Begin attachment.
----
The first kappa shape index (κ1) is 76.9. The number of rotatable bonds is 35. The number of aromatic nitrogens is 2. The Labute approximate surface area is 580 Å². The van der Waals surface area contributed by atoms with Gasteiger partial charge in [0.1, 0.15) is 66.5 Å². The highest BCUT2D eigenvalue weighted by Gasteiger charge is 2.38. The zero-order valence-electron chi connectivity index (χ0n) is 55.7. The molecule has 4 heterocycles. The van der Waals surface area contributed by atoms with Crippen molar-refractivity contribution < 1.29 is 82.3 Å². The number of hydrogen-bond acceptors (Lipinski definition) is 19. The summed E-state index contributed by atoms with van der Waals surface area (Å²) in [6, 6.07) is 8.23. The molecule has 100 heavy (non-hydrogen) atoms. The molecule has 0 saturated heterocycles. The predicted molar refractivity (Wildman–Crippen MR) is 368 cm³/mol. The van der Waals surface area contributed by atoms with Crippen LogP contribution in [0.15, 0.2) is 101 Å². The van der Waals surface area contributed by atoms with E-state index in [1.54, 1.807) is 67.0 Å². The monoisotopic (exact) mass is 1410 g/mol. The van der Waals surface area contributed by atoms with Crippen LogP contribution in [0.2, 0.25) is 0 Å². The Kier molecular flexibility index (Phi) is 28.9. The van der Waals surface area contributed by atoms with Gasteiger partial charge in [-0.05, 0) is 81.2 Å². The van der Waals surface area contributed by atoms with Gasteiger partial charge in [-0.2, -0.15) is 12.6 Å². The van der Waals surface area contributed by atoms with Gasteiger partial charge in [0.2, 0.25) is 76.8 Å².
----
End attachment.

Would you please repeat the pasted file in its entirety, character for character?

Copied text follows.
The first kappa shape index (κ1) is 76.9. The number of rotatable bonds is 35. The number of aromatic nitrogens is 2. The Labute approximate surface area is 580 Å². The van der Waals surface area contributed by atoms with Gasteiger partial charge in [0.1, 0.15) is 66.5 Å². The highest BCUT2D eigenvalue weighted by Gasteiger charge is 2.38. The zero-order valence-electron chi connectivity index (χ0n) is 55.7. The molecule has 4 heterocycles. The van der Waals surface area contributed by atoms with Crippen molar-refractivity contribution < 1.29 is 82.3 Å². The number of hydrogen-bond acceptors (Lipinski definition) is 19. The summed E-state index contributed by atoms with van der Waals surface area (Å²) in [6, 6.07) is 8.23. The molecule has 100 heavy (non-hydrogen) atoms. The molecule has 0 saturated heterocycles. The predicted molar refractivity (Wildman–Crippen MR) is 368 cm³/mol. The van der Waals surface area contributed by atoms with Crippen LogP contribution in [0.15, 0.2) is 101 Å². The van der Waals surface area contributed by atoms with E-state index in [1.54, 1.807) is 67.0 Å². The monoisotopic (exact) mass is 1410 g/mol. The van der Waals surface area contributed by atoms with Crippen LogP contribution in [0.2, 0.25) is 0 Å². The Kier molecular flexibility index (Phi) is 28.9. The van der Waals surface area contributed by atoms with Gasteiger partial charge in [-0.05, 0) is 81.2 Å². The van der Waals surface area contributed by atoms with Gasteiger partial charge in [-0.2, -0.15) is 12.6 Å². The van der Waals surface area contributed by atoms with Gasteiger partial charge in [0.2, 0.25) is 76.8 Å².